The measure also would require random drug testing of doctors to prevent physician substance abuse, and require that doctors use the state’s existing prescription drug database to weed out doctor-shopping drug abusers like the one who killed the Packs’ kids.

Medical organizations oppose the measure. “A ballot measure that is certain to generate more medical lawsuits and drive up costs for every health consumer in California is the worst possible idea at the worst possible time,” California Medical Association President Dr. Richard Thorp said last week in a news release. “This initiative is bad for patients, bad for taxpayers and bad for California’s entire system of health care delivery.”

Posted on Monday, March 31st, 2014
Under: ballot measures, Barbara Boxer, U.S. Senate | 2 Comments »

Danville couple’s MICRA measure files signatures

A Danville couple whose two children were killed by a drugged driver in 2003 submitted 840,000 signatures Monday to qualify a measure for November’s ballot that would raise California’s decades-old limit on medical-negligence awards and force doctors to check a statewide database before prescribing narcotic drugs.

Bob and Carmen Pack, and the attorneys’ groups backing them, needed to gather 504,760 valid signatures from registered voters by today in order to get the measure on the ballot.

“The Troy and Alana Pack Patient Safety Act will save lives and prevent families across California from having to endure the tragedies ours have by creating accountability and transparency in medical care,” Bob Pack said in a news release. “Voters should have the right to enact the patient safety protections the legislature has denied them for decades, including protections from drug abusing, drug dealing, and dangerous doctors.”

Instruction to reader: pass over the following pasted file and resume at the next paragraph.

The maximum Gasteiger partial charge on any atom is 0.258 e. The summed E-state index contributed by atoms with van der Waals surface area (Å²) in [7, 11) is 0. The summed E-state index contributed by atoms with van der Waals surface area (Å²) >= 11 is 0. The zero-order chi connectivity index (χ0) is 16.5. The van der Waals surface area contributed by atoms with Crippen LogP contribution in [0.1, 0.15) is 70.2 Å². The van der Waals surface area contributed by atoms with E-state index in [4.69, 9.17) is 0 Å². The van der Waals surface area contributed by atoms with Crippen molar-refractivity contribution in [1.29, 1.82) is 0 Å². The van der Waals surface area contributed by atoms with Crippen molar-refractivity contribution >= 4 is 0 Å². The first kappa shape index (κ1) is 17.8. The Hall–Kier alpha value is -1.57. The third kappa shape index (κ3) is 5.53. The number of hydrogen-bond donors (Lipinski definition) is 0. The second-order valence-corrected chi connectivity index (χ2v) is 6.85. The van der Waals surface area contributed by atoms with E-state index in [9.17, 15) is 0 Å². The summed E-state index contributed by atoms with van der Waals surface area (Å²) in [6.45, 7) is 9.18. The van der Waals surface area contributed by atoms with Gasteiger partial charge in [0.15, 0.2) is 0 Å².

The measure would index for inflation the state’s cap on malpractice recovery – now fixed at $250,000 – for those without wage loss or medical bills. The Packs were entitled to recover only this $250,000 limit for each of their children’s lives; they note that $250,000 in 1975, when the cap was enacted as part of the Medical Injury Compensation Reform Act (MICRA), would be worth only about $58,000 today. Adjusted for inflation, the cap would now be around $1.1 million.

The measure also would require random drug testing of doctors to prevent physician substance abuse, and require that doctors use the state’s existing prescription drug database to weed out doctor-shopping drug abusers like the one who killed the Packs’ kids.

Medical organizations oppose the measure.

“A ballot measure that is certain to generate more medical lawsuits and drive up costs for every health consumer in California is the worst possible idea at the worst possible time,” California Medical Association President Dr. Richard Thorp said in a news release Monday. “This initiative is bad for patients, bad for taxpayers and bad for California’s entire system of health care delivery.”

Opponents note California’s independent Legislative Analyst found the measure could increase state and local government health costs by hundreds of millions of dollars per year. “If this measure passes, it will cost taxpayers, health consumers and local governments across our state a significant amount of money,” said Central Valley Health Network CEO Cathy Frey.